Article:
The Best Brunches In Bethnal Green, London

Bethnal Green Underground Station with the Stairway to Heaven Memorial to 173 victims of the 1943 Bethnal Green Tube disaster
Bethnal Green Underground Station with the Stairway to Heaven Memorial to 173 victims of the 1943 Bethnal Green Tube disaster | © Robert Evans / Alamy Stock Photo
Jack Andrew Lenton

London is hot on the heels of New York City’s eclectic brunch scene, and where better to experience some of that irresistible English charm than the beating heart of the East End. Bethnal Green has a brunch for everyone, including vegans, daytime drinkers, ostentatious bank breakers and even those in dire need of a haircut. Here are our favourites right now.

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E Pellicci

An East End institution, the Pellicci family has been serving London natives hearty and comforting breakfasts for over 100 years. As you sip your milky coffee, you’ll find yourself sitting back and soaking in the atmosphere of the art deco interior (it’s recently received Grade II-listed status) and the theatrics of orders, compliments and jokes being shouted back and forth. When a tourist stops you on the street and asks, ‘where can I try a classic English Breakfast?’ You’ll be able to answer with a wry grin.

Pavillion Café

Situated in the relative serenity of Victoria Park, brunch at Pavilion Café is a short escape from the bustle of the city. Seating overlooks the pond and is spacious enough to keep the noise to a low hum. The menu is your standard brunch fare with plates handsomely stacked with food. Ordering at the counter, food arrives promptly and steaming in the morning air. From the Rookery Farm eggs to the Ginger Pig’s sausages and bacon, everything tastes delightfully fresh and a special mention should be given to their homemade sourdough for its crispy bite and bouncy crumb.


In the past few years there has been a host of café and restaurant owners combining their food with their other passions. Bikes (Look Mom No Hands!), books and buck’s fizz (Society Club). The latest addition is a stylish coiffure combined with great Korean street food at Hurwundeki. Nestled under the arches of the Cambridge Heath line, it’s fast and well-priced with an attentive service (for both stomach and head). The two are kept completely apart so don’t worry. Hurwundeki’s side plates are great for sharing and their steaming bibimbap has us going back time and time again.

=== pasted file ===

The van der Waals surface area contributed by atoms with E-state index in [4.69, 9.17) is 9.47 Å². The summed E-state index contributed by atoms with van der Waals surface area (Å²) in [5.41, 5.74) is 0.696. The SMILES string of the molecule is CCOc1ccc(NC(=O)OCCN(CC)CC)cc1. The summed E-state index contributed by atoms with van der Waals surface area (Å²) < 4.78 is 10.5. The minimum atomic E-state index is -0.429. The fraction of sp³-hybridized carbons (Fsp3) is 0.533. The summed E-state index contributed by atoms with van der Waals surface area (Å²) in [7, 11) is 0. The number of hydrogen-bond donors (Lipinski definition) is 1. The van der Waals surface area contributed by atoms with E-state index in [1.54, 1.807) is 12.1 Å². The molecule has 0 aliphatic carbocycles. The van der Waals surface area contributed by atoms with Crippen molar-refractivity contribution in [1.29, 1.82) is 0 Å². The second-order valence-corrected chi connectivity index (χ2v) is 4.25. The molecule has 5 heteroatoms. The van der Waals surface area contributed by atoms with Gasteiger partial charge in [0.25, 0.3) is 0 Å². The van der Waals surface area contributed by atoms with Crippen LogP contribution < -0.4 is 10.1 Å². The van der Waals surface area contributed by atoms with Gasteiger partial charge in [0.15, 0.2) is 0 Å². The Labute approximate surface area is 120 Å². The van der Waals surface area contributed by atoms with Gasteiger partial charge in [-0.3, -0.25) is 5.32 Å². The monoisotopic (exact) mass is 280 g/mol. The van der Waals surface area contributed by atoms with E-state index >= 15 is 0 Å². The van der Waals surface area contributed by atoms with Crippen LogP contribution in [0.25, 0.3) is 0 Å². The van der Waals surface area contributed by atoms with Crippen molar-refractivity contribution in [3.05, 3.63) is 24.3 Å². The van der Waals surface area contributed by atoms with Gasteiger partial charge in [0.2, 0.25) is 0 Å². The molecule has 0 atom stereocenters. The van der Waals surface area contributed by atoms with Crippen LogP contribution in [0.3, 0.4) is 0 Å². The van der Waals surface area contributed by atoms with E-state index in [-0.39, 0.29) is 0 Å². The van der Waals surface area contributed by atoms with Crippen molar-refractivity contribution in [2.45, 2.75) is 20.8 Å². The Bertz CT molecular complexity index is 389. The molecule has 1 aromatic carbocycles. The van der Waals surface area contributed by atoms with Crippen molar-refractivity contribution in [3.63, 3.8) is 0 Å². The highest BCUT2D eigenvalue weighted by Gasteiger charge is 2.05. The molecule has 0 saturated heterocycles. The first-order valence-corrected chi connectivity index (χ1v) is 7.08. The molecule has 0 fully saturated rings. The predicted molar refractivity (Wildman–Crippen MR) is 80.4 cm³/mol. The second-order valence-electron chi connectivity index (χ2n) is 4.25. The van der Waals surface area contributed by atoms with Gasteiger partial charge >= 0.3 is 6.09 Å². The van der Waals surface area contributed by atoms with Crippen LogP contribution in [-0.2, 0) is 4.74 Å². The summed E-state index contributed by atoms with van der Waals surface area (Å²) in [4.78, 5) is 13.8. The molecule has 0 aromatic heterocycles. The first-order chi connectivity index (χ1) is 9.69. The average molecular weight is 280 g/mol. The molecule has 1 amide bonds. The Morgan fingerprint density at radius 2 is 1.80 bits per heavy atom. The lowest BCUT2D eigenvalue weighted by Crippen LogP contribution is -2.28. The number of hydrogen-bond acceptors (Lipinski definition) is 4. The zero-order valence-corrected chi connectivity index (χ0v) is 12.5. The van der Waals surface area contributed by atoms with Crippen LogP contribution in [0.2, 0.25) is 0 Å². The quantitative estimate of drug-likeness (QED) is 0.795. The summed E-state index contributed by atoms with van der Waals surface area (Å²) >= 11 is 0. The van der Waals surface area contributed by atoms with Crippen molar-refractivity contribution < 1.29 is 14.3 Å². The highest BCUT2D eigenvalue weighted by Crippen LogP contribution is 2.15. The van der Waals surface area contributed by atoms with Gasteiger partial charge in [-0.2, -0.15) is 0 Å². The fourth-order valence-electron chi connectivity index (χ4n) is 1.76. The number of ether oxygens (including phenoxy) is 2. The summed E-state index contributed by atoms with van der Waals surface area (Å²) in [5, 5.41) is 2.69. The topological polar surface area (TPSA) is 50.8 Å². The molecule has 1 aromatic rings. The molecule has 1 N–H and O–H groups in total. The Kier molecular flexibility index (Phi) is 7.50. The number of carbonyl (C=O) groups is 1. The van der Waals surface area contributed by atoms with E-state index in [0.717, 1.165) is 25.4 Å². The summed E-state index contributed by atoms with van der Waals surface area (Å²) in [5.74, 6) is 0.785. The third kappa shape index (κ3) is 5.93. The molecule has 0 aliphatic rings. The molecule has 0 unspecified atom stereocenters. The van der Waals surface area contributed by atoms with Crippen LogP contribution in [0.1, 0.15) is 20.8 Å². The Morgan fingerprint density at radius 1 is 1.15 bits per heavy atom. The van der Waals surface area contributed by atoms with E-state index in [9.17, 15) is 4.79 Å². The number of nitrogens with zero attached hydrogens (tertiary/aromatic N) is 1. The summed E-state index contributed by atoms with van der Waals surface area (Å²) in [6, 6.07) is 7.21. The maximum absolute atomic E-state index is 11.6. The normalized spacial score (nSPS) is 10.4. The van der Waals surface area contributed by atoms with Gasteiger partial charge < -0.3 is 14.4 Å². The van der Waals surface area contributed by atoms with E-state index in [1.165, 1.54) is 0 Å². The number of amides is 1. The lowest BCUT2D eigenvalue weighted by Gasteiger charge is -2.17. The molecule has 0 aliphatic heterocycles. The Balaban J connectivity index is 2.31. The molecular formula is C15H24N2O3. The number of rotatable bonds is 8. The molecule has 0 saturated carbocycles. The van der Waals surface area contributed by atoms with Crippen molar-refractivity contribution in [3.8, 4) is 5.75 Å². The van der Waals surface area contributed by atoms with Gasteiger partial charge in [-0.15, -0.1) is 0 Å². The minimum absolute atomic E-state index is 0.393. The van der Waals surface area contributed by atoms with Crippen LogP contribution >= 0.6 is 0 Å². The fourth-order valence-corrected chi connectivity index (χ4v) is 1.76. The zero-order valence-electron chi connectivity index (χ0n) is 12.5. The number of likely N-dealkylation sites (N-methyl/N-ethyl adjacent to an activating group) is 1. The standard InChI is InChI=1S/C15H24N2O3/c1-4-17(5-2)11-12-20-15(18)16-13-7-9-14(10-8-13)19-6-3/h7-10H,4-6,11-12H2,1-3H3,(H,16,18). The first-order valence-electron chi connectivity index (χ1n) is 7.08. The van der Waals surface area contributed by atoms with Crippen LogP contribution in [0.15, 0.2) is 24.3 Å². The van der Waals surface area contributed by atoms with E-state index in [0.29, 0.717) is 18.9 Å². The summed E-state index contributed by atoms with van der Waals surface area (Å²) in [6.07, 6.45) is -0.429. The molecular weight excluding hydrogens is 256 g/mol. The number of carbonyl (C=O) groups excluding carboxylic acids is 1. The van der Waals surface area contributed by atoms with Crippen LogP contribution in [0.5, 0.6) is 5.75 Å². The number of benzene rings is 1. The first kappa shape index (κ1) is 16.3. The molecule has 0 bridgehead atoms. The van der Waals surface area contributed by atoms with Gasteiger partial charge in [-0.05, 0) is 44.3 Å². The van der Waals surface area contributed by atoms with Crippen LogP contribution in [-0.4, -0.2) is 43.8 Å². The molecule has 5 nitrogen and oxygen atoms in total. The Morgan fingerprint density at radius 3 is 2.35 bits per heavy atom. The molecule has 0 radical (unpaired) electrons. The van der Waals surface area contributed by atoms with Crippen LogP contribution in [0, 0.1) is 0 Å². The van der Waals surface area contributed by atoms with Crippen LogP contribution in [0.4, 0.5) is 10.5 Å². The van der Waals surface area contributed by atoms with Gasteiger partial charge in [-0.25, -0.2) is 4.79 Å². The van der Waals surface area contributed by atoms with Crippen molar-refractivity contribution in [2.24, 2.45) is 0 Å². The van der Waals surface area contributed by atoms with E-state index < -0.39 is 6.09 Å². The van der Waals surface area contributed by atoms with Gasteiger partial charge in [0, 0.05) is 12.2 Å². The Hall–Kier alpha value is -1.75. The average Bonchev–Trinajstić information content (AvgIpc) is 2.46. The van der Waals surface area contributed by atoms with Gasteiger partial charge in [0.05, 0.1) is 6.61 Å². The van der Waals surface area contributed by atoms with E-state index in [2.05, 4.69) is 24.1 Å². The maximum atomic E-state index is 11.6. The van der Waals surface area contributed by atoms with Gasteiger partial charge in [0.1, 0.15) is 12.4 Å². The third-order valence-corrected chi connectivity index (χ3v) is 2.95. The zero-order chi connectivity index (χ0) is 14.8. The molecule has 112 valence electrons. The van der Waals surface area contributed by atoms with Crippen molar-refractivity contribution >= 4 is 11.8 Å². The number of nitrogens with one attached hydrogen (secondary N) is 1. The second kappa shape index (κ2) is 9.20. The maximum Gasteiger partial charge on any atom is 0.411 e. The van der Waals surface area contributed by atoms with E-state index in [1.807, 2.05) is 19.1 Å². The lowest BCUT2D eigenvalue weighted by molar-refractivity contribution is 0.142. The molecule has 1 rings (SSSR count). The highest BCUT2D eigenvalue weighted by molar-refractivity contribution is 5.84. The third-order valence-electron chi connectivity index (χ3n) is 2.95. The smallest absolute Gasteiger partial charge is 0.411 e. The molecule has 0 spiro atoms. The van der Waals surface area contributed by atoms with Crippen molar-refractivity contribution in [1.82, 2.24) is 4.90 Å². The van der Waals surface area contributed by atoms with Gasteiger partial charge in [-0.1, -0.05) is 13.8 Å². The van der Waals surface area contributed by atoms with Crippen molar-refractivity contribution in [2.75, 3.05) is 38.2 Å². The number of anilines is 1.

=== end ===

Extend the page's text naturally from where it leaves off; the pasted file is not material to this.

Hidden away on the top floor of a converted warehouse, the décor is clean and considered with bright whites mixed with wood. Bistrotheque’s menu is a blend of old familiars with an array of classic brunch eggs and a few more plucky choices like crab rarebit. Portion sizes are on the smaller side but remain satisfying, and their Bloody Marys should be crowned the queens of that delicious, complicated cocktail.


Brawn is something of a wild flower, yoking together natural, simple and untamed flavours with a vivacity of colour that leaps from the unassuming board or plate. They offer exceedingly well-priced lunch deals. A signature dish (especially for those a little foggy from the night before) is their juicy porchetta sandwich and for those lovers of Sunday lunch, their luxurious chicken roast is worth the crowd surf through Columbia Road flower market.

The Gallery Café

Outside of The Gallery Café’s hidey-hole of an entrance, you might think you’re in a post-impressionist painting; the bunting and woody green paints transporting you to bohemian Paris. Part of the St Margaret’s community project, this snug burrow is a non-profit vegan and vegetarian café that tempts even the most hard line carnivores. Most impressive are their vegan burgers (complete with vegan mayo and cheese) which don’t make use of those odd ‘mock-meats.’ The smoky tofu blended with a mixture of seasonal vegetables is a well-considered combination of zest and herb. Proceeds go back into the charity.


This Californian wine bar and kitchen is most likely to be your ‘noon till dusk’ choice when you see the wine list. It’s a jump from the grilled cheese sandwiches of Sager and Wilde’s original wine bar and it seems to have paid off, combining an inventive menu with their love of the grape. The waiters have excellent skills in deducing the right wine to compliment your meal with the joint ability to explain it to you confidently in minimum wine-speak (a rarity for London). While the lunch and evening menus focus on slightly Italian fare, Mission’s brunch selection is quintessentially English. The brown shrimp and samphire omelette was worthy of a fine-dining haven in Norfolk and the Boston beans on weighty slabs of doorstep bread were more Boston, Lincs than Massachusetts.

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